Pretoria - Despite Mabopane to Pretoria trains being back on the tracks much to the relief to both commuters and hawkers who trade along the rail line, things have not exactly been the same, as vendors have been barred from advertising and selling inside the new trains.
Among the disgruntled small business people is Mpho Moloi, who had been selling inside the trains from when he started many years ago. On Saturday, Moloi said he has now resorted to having a stall outside Mabopane train station to continue to generate an income.
"Things have been bad for us hawkers who have depended on selling inside the trains. When the trains were not operational it was hard for us because that is our income."
Moloi and other hawkers explained that selling inside the trains was their bread and butter, and not being allowed to sell inside the newly launched blue trains was a blow to their lives.
The announcement, by the Passenger Rail Agency of SA (Prasa) that they would not be allowed to trade inside, follows the January launch of the R700 million refurbished rail line along Mabopane to Pretoria, after many delays.
The line was closed by Prasa and Metrorail for much needed refurbishing, which followed years of it being stripped of infrastructure, which heightened during lockdown when there was no security along the track.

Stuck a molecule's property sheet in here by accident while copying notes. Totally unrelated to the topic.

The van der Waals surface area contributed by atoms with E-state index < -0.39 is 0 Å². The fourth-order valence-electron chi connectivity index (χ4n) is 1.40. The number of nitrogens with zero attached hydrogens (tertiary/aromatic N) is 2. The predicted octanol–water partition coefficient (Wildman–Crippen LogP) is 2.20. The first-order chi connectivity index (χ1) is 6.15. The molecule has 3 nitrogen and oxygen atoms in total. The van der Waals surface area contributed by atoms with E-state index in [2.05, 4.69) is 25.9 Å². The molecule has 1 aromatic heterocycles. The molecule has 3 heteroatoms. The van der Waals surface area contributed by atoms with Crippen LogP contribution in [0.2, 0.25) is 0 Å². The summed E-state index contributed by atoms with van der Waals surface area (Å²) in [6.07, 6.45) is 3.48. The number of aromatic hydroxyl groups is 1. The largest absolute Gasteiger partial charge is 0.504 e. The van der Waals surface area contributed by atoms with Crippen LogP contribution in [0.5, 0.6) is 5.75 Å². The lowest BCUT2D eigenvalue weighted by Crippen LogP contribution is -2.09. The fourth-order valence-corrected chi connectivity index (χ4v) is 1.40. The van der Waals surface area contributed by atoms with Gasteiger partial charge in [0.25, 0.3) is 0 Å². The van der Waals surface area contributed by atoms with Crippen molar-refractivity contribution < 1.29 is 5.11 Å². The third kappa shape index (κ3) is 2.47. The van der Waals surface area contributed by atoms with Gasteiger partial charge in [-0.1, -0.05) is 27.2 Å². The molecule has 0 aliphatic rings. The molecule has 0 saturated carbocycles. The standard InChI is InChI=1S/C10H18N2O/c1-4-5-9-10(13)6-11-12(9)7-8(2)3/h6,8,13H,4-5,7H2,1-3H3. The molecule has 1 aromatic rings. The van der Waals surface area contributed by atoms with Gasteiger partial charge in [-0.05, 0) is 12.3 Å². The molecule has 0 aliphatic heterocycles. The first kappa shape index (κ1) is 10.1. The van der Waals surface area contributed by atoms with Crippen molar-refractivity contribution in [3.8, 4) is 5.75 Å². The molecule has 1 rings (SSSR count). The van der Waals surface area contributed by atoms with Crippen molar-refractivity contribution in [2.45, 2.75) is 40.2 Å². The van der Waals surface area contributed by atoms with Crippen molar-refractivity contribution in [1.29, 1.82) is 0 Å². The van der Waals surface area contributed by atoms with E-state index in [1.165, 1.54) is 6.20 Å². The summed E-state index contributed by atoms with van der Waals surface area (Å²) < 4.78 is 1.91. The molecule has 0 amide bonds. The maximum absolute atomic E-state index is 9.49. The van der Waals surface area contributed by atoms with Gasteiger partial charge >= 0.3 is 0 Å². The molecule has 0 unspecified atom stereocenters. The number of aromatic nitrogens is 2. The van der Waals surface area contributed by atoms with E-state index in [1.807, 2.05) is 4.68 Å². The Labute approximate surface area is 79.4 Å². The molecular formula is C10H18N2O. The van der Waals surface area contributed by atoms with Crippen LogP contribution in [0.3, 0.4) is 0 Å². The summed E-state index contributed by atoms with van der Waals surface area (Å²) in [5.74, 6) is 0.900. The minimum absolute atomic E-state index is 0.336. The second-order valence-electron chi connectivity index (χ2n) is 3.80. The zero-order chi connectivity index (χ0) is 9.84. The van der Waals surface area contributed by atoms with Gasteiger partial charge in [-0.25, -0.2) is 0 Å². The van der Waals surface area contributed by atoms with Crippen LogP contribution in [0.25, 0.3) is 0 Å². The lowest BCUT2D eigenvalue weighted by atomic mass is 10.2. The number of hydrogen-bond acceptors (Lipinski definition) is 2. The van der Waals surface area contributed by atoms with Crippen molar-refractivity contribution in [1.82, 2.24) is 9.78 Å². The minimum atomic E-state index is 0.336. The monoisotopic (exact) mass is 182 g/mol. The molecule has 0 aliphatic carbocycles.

The worst vandalism was noted during Lockdown level 5 in 2020, when cables were stolen, the railway stripped of metal and other infrastructure destroyed.
The renovations started mid-August, and after many delays, which left hawkers and commuters reeling from the financial strain, Transport Minister Fikile Mbalula launched the hi-tech TrainYaBatho, riding the electric trains and saying they were the future of transport.
Prasa did not provide comment on the banning of the hawkers inside trains, but the business people themselves said they had been informed by security not to climb on to the trains, to sell fruit, vegetables, electronic equipment and offer other services.
“They said it was what Prasa had told them, because, somehow, today, after years of doing this, we are not good enough for the trains,” one trader said.
They said they were now taking advantage of commuters rushing for the transportation, and were scattered around the station hoping to make a living.
"Most of those selling inside trains now have stalls around the station. We now wait for those boarding the trains to come outside and buy from us."
Despite having stalls selling fresh vegetables and other much needed items, it could not be business as usual as competition was high, and, they said, they were just not making money as they used to.
"We wait for commuters to come this side, when they pass by,“ said one woman, who said she used the money to ensure her children were fed for school.
Another added: "Business is very slow, it is just not working. It is not the same as selling on the trains, we knew around which times there were more people on the trains that would buy our products."
He put his children through school with that money, he added.
He said selling outside the trains was hard, as there were many stalls selling almost the same things.
"There can be more than 10 of us selling in the stalls in one line but selling the same thing."
Security officials would not comment on the instruction said to have been communicated by the agency.